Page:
By STEVENSON JACOBS, Associated Press Writer

LES CAYES, HaitiMore than a month after President Jean-Bertrand Aristide was ousted and a new government installed, Haitians in this dusty port town of 50,000 are still terrified to venture out on the streets.

Here, as in countless other Haitian towns, the battle for control is still being waged, despite the presence of a 3,500-strong, U.S.-led peacekeeping force.

“The person in charge is the person with the biggest gun,” said a young doctor at Les Cayes’ Immaculate Conception Hospital, which has treated dozens of people wounded in clashes between pro- and anti-Aristide forces. He refused to give his name for safety reasons.

The turmoil underscores the Herculean task ahead of Haiti’s U.S.-backed ? and broke ? interim government as it tries to restore order following an anti-Aristide uprising that left more than 300 dead.

U.S. troops have passed through Les Cayes, on the country’s southeast peninsula, just three times, including once this week, residents said. The peacekeepers ran sweeps and conferred with outgunned police about sending more troops but have yet to do so.

Meanwhile, a band of about 20 civilians and some ex-soldiers from Haiti‘s former army have taken up guarding Les Cayes against attacks by armed gangs loyal to Aristide known as “chimeres.”

Dubbed the Front, the gang patrols Les Cayes’ labyrinthine shantytowns and dispenses justice on the spot. It has executed at least five people accused of stealing, usually sacks of rice or sugar, said police Inspector Joseph Avril.

Police aren’t investigating because they have no resources, Avril said. Most spend their shifts sitting helplessly outside the police station.

“We’re working to get them to disarm, but it takes time,” Avril shrugged.

Jude Silias, a 32-year-old Front member, defended the executions as the only way to maintain order in Les Cayes. Businesses needing protection have donated guns to the group, he said.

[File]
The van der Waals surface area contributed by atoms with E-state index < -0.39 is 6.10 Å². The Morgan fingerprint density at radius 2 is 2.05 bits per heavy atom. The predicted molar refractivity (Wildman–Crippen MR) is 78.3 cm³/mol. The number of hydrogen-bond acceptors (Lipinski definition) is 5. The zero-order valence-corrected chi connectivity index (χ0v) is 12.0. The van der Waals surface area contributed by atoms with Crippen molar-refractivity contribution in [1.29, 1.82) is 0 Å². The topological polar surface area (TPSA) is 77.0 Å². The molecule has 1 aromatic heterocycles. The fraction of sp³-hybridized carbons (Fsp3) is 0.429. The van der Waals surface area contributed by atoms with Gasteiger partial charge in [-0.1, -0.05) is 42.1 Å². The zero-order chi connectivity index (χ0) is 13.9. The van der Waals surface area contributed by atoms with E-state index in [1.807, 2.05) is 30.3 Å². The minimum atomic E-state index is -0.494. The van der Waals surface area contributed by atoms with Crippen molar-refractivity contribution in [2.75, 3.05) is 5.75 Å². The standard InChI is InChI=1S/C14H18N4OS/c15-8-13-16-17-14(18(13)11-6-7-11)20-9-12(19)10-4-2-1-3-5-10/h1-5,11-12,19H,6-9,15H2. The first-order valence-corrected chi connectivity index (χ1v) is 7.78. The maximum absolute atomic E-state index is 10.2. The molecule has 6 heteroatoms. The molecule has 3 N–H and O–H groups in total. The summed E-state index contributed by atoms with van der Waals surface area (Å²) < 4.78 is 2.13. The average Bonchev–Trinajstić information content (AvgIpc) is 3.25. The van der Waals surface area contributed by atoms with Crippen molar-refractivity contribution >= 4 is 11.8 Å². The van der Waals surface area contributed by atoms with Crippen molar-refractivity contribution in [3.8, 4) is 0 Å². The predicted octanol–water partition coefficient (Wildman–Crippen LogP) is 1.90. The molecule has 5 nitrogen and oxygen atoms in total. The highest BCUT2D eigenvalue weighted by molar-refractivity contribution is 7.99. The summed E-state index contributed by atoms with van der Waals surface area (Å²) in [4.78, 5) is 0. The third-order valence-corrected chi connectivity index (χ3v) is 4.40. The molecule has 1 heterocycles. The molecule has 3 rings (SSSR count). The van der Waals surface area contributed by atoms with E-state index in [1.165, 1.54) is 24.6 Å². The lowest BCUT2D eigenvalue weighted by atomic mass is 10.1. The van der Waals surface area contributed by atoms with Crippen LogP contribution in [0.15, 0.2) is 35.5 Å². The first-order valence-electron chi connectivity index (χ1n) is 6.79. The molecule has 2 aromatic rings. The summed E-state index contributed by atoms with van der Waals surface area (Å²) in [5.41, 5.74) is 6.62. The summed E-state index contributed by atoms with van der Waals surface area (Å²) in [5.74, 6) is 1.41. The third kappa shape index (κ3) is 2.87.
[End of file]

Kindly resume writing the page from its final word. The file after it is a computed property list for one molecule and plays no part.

“The police are too frightened to go out, so we have to do their jobs for them,” said Silias, wearing an old camouflage ball cap, a soccer jersey and a gold watch. “We’re fighting for our country.”

Aristide fled Haiti on Feb. 29. Three days before his ouster, vandals looted the police station, stealing guns, freeing more than 100 prisoners and forcing most officers to flee, Avril said. Several businesses were ransacked in Les Cayes, some 110 miles west of Port-au-Prince, the capital.

About 20 police returned to the streets over the last two weeks, but they’re poorly armed, have just one vehicle and rarely make arrests because the city jail was all but destroyed.

“The justice system in Les Cayes is sleeping right now,” Avril said in his office, stripped by looters of everything but a desk that was too big to carry out the door. “We’re still timid, but slowly we’re getting back out there.”

Many residents seem to support the Front, which says it’s loosely aligned with rebels who hold sway over northern Haiti. Some citizens say only the sustained presence of foreign peacekeepers will bring security. Plans are under way for a U.N. peacekeeping force to replace the U.S.-led troops.

“This new government must really not care about us or the (U.S.) Marines would be here by now,” said businessman Richard Charles, whose hotel was riddled with gunfire by vandals. “If the Marines don’t come, there will be more trouble.”

Haiti‘s new government is trying to boost the number of police on the streets and disarm the country’s myriad gangs, says Justice Minister Bernard Gousse. Recruitment could take months, he conceded.

A nationwide peacekeepers’ disarmament campaign has barely made headway. The Front, for example, brandishes pistols, machetes and batons as it patrols Les Cayes in old camouflage clothing.

Insecurity has taken its toll. Businesses close early and many don’t venture out after dark. Some streets are barricaded with brittle conch shells.

“It’s like living in a prison for many people,” said Darline Domercant, an aid worker for Terra Les Hommes, a Lauzanne, Switzerland-based nongovernment group cares for malnourished children. “Nobody knows what will happen tomorrow.”

Downtown, Love Constance’s indoor market was destroyed by looters. He wants to press charges against those he believes were responsible.

“I want justice. But in Haiti, those things usually don’t work out,” Constance said.